As North Carolina lawmakers grapple with closing an estimated $2.4 billion budget deficit, four-term Sen. Doug Berger, D-Franklin, has introduced a bill making it illegal for anyone who is not a registered barber to use or display a barber pole. Berger said he introduced the bill because his barber told him the legislation was needed.
While the barber pole has a long and colorful history dating back to the Middle Ages when barbers also served as dentists and surgeons, an online search has revealed no media reports of the improper or misleading use of barber poles in the Tar Heel State.
Nor could Berger cite any specific instances of a person displaying a barber pole and cutting hair without a license. So why did he introduce Senate Bill 25?
In a phone interview, Berger said his barber, Elbert “Spooky” Oakley of Butner, told him “it’s a problem because [barbers] lose business when people who aren’t barbers use a barber pole to advertise,” Berger said.
S.B. 25, which has been referred to the Committee on Commerce, would make it a Class 3 misdemeanor for any person, corporation, or school to use the striped barber pole as a means of advertisement unless that individual, corporation, or school is registered by the State Board of Barber Examiners.
Oakley told Carolina Journal he’s been a barber for 40 years and is proud of his occupation. “I feel that people who aren’t barbers shouldn’t be using barber poles,” Oakley said. “I see this bill as just the recognition of barbers and the barber pole helps to preserve the name ‘barber’ as something special.”
Most hairstylists don’t do shaves or offer special haircuts like flat tops, Oakley said, but he brushed aside the notion that cosmetologists, who also are regulated and licensed by the state, might feel that barbers are cutting into their business when barbers do haircuts for women.
In a written statement to CJ, Claudia Bingham, attorney for the North Carolina Board of Barber Examiners, said the “barber board is interested in restricting those individual shops and schools using the barber pole to signify a licensed barber and to protect the citizens of N.C. from unfair trade practices.”
Bingham said the board has seen an increase in the number of barber poles being used in shops that are neither barbershops nor barber schools, adding that “one board member mentioned he had seen a barber pole outside of a dog-grooming business.”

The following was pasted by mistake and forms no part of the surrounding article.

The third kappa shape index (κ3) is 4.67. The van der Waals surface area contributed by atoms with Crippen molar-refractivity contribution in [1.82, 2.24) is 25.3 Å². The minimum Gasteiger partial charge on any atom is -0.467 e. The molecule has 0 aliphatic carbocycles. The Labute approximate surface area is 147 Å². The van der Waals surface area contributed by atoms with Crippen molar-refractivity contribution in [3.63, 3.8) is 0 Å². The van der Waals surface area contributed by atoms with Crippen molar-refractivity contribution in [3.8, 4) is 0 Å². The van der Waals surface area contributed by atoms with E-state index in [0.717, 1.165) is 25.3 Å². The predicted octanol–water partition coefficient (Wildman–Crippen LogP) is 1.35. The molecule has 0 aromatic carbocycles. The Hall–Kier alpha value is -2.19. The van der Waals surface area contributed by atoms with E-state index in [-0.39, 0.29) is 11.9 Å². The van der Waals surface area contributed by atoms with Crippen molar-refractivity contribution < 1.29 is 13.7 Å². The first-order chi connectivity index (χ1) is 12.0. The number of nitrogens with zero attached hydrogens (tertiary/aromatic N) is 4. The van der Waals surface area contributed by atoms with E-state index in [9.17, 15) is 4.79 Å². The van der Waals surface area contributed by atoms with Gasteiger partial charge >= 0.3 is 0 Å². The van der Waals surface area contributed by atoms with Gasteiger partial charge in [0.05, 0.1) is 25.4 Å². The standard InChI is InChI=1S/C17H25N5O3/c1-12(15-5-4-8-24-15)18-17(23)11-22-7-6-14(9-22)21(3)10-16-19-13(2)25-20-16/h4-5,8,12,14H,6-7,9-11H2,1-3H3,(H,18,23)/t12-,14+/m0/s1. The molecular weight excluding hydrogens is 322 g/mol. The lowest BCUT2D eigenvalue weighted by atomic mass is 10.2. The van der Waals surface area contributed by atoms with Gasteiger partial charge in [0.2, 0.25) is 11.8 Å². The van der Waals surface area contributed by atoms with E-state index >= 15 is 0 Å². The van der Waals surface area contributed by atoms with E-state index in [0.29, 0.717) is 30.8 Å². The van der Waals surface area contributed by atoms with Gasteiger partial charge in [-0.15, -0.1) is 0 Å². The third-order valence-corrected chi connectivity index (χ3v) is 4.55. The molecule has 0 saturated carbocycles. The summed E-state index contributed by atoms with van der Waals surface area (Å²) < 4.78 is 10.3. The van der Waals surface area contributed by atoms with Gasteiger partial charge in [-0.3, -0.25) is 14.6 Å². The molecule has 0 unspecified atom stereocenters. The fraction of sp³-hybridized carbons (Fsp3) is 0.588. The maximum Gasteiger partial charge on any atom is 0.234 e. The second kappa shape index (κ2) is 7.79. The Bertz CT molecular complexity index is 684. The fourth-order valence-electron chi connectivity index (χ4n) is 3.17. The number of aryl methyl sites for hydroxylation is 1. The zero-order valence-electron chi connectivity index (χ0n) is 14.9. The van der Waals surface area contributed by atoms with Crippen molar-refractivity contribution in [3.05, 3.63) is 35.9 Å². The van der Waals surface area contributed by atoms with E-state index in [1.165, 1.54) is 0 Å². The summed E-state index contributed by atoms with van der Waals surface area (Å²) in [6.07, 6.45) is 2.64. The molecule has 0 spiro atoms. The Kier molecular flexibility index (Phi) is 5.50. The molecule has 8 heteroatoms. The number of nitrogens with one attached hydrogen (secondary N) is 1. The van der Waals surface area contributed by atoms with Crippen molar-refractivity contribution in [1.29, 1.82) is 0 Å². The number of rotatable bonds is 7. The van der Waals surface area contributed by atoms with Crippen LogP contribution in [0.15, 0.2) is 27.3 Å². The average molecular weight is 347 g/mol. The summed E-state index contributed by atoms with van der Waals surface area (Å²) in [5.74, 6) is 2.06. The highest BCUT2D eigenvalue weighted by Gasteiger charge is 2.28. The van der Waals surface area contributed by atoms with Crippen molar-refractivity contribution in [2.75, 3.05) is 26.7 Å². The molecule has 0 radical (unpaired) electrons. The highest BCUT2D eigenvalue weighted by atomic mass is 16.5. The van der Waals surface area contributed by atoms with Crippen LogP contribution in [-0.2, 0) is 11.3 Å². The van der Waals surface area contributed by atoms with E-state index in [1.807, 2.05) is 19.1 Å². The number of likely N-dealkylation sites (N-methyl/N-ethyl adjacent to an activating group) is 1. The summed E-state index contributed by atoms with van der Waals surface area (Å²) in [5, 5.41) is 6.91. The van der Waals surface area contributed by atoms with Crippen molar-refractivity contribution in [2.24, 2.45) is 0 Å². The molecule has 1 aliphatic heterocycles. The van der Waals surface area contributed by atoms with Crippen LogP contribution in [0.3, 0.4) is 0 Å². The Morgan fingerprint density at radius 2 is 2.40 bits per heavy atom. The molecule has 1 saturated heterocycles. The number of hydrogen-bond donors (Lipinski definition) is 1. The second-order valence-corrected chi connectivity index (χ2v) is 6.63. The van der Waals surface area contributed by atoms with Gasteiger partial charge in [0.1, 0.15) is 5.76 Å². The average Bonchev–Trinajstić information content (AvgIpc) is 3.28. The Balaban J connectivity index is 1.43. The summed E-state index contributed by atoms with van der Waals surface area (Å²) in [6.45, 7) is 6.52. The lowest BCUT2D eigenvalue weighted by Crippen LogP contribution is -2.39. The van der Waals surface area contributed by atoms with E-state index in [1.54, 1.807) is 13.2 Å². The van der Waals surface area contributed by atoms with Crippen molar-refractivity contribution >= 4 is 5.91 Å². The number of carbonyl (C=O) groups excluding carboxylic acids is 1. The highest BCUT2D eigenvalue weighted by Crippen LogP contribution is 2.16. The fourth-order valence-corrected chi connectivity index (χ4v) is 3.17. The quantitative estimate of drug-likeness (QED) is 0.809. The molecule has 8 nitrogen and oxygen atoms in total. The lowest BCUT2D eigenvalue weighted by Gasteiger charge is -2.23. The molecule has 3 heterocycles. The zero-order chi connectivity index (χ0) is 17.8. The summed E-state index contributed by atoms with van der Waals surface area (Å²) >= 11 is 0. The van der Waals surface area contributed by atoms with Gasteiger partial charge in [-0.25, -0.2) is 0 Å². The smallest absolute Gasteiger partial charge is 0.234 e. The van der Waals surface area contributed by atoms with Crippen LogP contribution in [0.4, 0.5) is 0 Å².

The business of regulation
Both the barbering and cosmetology industries already are regulated in North Carolina through two separate state boards. Lynda Elliott, executive director of the North Carolina Board of Cosmetic Art Examiners, said that many cosmetologists are trained to do shaves and other services typically performed by barbers and that the board is concerned about this bill.
Anyone convicted of a Class 3 misdemeanor in North Carolina could face a $200 fine and up to 20 days in jail. Bingham said. The penalty is at the judge’s discretion. To complicate matters, some schools in North Carolina train both barbers and cosmetologists. Elliott said it would be unfortunate for a licensed individual to end up with a criminal record simply for displaying a barber pole.
It takes from one to two years to become a licensed cosmetologist or barber in North Carolina; the cost of an educational program varies from $3,000 to $10,000. Once schools or individuals are licensed, they must complete continuing education courses as prescribed by their respective boards and renew their licenses annually.
Current law, for example, requires individuals to complete 1,528 classroom hours and pass a written and practical exam before being issued an apprentice barber license. To become a registered barber, an individual also must complete a 12-month apprenticeship under the supervision of a registered barber and pass a practical exam.
Barbershops and barber schools are also state regulated, with requirements and fees for licensing, inspections, examinations, education, and continuing education. The inspection fee is $120 for a newly established barbershop and $220 for a newly established barber school. Teachers must be licensed. The examination fee to become a registered apprentice barber is $85, with an additional $85 required for the examination to become a registered barber.
Cosmetologists, aestheticians, hair stylists, manicurists, and cosmetic arts providers under the jurisdiction of the North Carolina Board of Cosmetic Examiners have similar requirements and fees in order to lawfully practice their occupations or operate a salon or school in the Tar Heel state.
When professionals licensed outside of the state move to North Carolina, they must transfer their licenses and pay reciprocity fees.
Shortly after its introduction, S.B. 25 was named the “Bad Bill of the Week” by the Civitas Institute. A press release stated, “regulations, like this one, that do not directly address the health and safety of the public, only raise prices and prohibit competition.”
Karen McMahan is a contributor to Carolina Journal.